Review: Seed, by Lisa Heathfield

To return to my roots of reviewing books which have been out for ages, I have just read Seed and aaaaaaaaaaaaaaaah cults. I actually thought this had only been out two months, and that I was *almost* on time, but no, alas, it was released April last year and I just didn’t have my glasses on. That would have been embarrassing.

I heard some buzz about Seed on Twitter, and I’ve never read anything about cults, but I’m interested in them because isn’t everybody!?

And what a cover.

 

Pearl has lived her whole life at Seed, a farm community run by the enigmatic Papa S. The group worship nature, as channelled through their leader, and live a life of idyllic simplicity, free from technology or modern distraction. Yet their peace is shattered at the arrival of Outsiders, Linda and her two children, Sophie and Ellis – the latter being an attractive young man who makes Pearl feel things that she doesn’t understand. As Pearl and Ellis grow closer, the bonds of the Seed community begin to unravel. Ellis dares to question Papa S’s authority, and Pearl begins to question what she has always believed..

The thing about life at Seed is that so much of it sounds absolutely lovely. You know, being as one with nature, growing and picking your own food, and this wonderful, close community filled with genuine love for one another… but then as you read on, you find that there’s also sexual abuse and drugging.

Papa S is a brilliant villain – like Snow from Hunger Games. I imagined him played by Donald Sutherland, actually, and suggest you do too! He has that calm authority, that manipulation, that unsettling attitude and an evil core. I’m a really big fan of a good villain. Don’t get me wrong, I wasn’t on his side, but the perfect manipulation and the way he was fuelled by his unshakeable belief in his own self, was masterfully done.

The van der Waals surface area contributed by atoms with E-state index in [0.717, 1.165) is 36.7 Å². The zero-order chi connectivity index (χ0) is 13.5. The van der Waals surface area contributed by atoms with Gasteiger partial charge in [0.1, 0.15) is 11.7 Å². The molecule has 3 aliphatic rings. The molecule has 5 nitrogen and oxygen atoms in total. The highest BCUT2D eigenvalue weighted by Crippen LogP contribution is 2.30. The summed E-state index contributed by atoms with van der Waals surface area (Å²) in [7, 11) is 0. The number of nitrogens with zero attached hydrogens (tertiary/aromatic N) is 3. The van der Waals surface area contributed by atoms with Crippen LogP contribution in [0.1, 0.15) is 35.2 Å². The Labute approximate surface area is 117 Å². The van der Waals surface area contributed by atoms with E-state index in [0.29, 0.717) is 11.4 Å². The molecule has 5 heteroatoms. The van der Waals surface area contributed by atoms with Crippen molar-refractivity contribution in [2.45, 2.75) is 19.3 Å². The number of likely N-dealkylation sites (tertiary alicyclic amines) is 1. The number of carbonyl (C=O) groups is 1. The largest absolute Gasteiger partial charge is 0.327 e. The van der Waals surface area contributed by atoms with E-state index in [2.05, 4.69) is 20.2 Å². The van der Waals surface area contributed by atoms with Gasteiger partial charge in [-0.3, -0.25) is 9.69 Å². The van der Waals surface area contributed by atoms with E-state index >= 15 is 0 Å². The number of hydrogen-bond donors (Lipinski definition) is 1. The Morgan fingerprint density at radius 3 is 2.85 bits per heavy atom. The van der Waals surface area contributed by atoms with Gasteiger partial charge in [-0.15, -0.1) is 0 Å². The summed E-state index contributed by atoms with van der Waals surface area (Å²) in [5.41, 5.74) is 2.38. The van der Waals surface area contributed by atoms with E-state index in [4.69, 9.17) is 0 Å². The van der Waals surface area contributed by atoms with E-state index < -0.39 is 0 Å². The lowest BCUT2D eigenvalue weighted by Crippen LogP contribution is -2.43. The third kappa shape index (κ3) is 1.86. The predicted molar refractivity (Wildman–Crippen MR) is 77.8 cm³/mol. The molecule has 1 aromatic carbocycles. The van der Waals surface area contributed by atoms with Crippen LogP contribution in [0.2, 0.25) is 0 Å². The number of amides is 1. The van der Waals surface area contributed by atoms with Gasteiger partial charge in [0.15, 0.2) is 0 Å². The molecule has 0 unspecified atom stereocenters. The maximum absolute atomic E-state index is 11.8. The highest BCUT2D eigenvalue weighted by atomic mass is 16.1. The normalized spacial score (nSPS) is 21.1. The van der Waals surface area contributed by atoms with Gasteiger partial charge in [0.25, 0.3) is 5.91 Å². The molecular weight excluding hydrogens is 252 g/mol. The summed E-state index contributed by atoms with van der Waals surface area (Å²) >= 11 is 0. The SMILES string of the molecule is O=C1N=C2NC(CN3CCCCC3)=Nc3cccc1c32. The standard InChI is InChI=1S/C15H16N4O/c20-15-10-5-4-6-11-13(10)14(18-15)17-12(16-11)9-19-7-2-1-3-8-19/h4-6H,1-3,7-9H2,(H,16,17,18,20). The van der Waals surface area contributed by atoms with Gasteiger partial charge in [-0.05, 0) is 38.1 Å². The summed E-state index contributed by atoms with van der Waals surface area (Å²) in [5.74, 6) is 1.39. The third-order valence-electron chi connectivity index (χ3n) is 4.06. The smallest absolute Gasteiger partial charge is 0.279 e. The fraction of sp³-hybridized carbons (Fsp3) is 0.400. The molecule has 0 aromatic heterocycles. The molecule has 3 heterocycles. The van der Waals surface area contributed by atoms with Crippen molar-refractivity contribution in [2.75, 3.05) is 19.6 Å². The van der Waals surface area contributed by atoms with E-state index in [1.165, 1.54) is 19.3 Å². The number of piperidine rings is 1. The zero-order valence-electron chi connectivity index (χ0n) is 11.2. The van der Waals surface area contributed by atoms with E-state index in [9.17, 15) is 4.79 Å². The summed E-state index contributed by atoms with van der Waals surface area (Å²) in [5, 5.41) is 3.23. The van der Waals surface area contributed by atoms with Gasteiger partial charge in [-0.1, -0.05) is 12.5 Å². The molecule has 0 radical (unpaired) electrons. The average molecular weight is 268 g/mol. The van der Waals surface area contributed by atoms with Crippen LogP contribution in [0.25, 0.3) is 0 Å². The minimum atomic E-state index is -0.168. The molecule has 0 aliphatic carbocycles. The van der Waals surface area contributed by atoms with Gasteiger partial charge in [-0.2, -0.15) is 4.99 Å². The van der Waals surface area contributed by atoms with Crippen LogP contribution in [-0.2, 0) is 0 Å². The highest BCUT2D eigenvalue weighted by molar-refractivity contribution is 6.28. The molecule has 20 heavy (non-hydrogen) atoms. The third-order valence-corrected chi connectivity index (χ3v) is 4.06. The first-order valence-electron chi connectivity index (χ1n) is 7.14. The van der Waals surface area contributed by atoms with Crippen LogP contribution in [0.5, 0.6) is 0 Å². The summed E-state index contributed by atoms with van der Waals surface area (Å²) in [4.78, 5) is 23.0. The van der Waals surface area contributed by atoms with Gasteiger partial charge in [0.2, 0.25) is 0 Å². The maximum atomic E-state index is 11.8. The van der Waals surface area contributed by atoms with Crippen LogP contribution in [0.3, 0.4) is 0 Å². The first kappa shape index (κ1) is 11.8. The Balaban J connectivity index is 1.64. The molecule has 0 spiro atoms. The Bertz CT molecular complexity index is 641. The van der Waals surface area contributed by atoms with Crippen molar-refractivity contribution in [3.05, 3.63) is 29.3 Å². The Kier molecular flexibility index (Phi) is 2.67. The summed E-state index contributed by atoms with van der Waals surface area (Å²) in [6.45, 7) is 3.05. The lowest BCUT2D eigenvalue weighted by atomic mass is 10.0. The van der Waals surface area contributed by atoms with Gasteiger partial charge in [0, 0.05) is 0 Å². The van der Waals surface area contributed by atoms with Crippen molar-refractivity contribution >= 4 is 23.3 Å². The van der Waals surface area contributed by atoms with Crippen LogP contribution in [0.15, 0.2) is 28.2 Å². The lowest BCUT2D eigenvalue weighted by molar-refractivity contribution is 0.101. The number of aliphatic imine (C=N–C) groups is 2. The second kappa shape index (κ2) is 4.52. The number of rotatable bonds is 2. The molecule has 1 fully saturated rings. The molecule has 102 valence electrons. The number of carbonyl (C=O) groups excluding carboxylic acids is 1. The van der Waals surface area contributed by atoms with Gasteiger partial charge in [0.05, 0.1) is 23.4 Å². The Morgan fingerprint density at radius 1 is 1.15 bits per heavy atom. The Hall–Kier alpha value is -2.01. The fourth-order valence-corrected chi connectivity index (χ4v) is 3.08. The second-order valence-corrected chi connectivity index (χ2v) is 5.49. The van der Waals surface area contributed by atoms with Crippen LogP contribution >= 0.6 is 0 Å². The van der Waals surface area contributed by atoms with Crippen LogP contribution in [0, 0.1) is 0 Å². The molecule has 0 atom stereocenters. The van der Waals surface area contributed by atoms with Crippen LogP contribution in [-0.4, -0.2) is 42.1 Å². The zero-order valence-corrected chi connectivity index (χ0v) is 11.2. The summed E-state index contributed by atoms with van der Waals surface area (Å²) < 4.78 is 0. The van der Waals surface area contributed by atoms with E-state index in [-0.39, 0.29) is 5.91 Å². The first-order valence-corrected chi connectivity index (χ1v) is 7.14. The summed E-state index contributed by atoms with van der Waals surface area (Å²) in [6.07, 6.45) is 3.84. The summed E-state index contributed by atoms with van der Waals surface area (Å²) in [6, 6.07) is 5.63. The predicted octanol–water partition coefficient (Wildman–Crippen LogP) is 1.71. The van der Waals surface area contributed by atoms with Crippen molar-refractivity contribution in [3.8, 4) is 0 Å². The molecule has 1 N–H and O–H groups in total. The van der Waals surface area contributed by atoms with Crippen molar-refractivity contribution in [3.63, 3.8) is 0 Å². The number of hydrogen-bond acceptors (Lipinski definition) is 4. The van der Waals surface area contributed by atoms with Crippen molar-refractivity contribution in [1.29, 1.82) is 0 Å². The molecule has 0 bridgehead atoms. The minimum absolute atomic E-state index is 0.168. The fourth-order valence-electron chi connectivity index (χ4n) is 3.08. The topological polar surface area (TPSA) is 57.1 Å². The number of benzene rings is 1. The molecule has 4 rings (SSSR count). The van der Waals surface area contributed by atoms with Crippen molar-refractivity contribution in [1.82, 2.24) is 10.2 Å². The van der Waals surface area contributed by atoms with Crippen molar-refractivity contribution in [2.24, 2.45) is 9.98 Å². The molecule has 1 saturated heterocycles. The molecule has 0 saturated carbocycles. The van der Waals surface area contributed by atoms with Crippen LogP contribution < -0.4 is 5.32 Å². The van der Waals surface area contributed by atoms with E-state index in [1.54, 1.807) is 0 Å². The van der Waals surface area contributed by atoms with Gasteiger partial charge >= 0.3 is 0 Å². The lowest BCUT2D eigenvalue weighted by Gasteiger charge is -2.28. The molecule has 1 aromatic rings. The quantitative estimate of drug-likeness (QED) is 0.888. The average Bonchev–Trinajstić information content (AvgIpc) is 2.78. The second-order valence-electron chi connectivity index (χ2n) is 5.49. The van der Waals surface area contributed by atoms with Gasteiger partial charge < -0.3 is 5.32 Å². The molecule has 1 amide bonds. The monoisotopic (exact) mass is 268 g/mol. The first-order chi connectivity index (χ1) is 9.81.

On the other hand our narrator and heroine, Pearl, is naive almost to the point of being irritating. When it came to the crimes Papa S committed, I wished her understanding of them had been more explicit, and that Heathfield had pushed it further. It felt, at times, like an 18 edited down to be a PG. The reader knows what happens to Papa S’s “companions”, we can see that Pearl’s friends are being sexually abused, but none of this touches Pearl. Her innocence is barely rippled.

I wanted so badly for her to be more questioning and less trusting, yet in truth she stayed resolutely true to character. It’s difficult to imagine having all my knowledge of modern life taken away from me. To imagine that all I know is told to me by one man, and that I would trust his word absolutely because I knew nothing else. Of course Pearl didn’t have a clue what was going on, she had grown up in a cult. Her innocence is frustrating, yes, but an unshakeable and defining part of her character.

For all that it felt a little tame, Seed was utterly compelling. I enjoyed it so much, but I wanted it to be more. I wanted there to be more. I want a sequel. A Seed-quel! (Sorry.)

Try Seed for yourself here.